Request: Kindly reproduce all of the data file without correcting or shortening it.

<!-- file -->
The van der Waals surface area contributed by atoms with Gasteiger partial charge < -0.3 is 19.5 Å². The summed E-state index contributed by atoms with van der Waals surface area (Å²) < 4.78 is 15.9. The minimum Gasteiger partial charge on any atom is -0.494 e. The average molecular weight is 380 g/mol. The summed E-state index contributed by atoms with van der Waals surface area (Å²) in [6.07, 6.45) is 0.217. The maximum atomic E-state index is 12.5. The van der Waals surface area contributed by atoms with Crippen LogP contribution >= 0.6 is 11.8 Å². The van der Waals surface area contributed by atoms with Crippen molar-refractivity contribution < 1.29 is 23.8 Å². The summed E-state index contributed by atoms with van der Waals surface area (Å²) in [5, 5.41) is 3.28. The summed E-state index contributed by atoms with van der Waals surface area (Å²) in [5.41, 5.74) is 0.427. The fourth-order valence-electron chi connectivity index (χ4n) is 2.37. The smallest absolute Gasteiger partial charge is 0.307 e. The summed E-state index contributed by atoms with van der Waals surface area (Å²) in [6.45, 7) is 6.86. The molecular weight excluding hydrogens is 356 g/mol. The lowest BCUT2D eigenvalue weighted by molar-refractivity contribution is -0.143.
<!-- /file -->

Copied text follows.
The van der Waals surface area contributed by atoms with Gasteiger partial charge < -0.3 is 19.5 Å². The summed E-state index contributed by atoms with van der Waals surface area (Å²) < 4.78 is 15.9. The minimum Gasteiger partial charge on any atom is -0.494 e. The average molecular weight is 380 g/mol. The summed E-state index contributed by atoms with van der Waals surface area (Å²) in [6.07, 6.45) is 0.217. The maximum atomic E-state index is 12.5. The van der Waals surface area contributed by atoms with Crippen LogP contribution >= 0.6 is 11.8 Å². The van der Waals surface area contributed by atoms with Crippen molar-refractivity contribution < 1.29 is 23.8 Å². The summed E-state index contributed by atoms with van der Waals surface area (Å²) in [5, 5.41) is 3.28. The summed E-state index contributed by atoms with van der Waals surface area (Å²) in [5.41, 5.74) is 0.427. The fourth-order valence-electron chi connectivity index (χ4n) is 2.37. The smallest absolute Gasteiger partial charge is 0.307 e. The summed E-state index contributed by atoms with van der Waals surface area (Å²) in [6.45, 7) is 6.86. The molecular weight excluding hydrogens is 356 g/mol. The lowest BCUT2D eigenvalue weighted by molar-refractivity contribution is -0.143.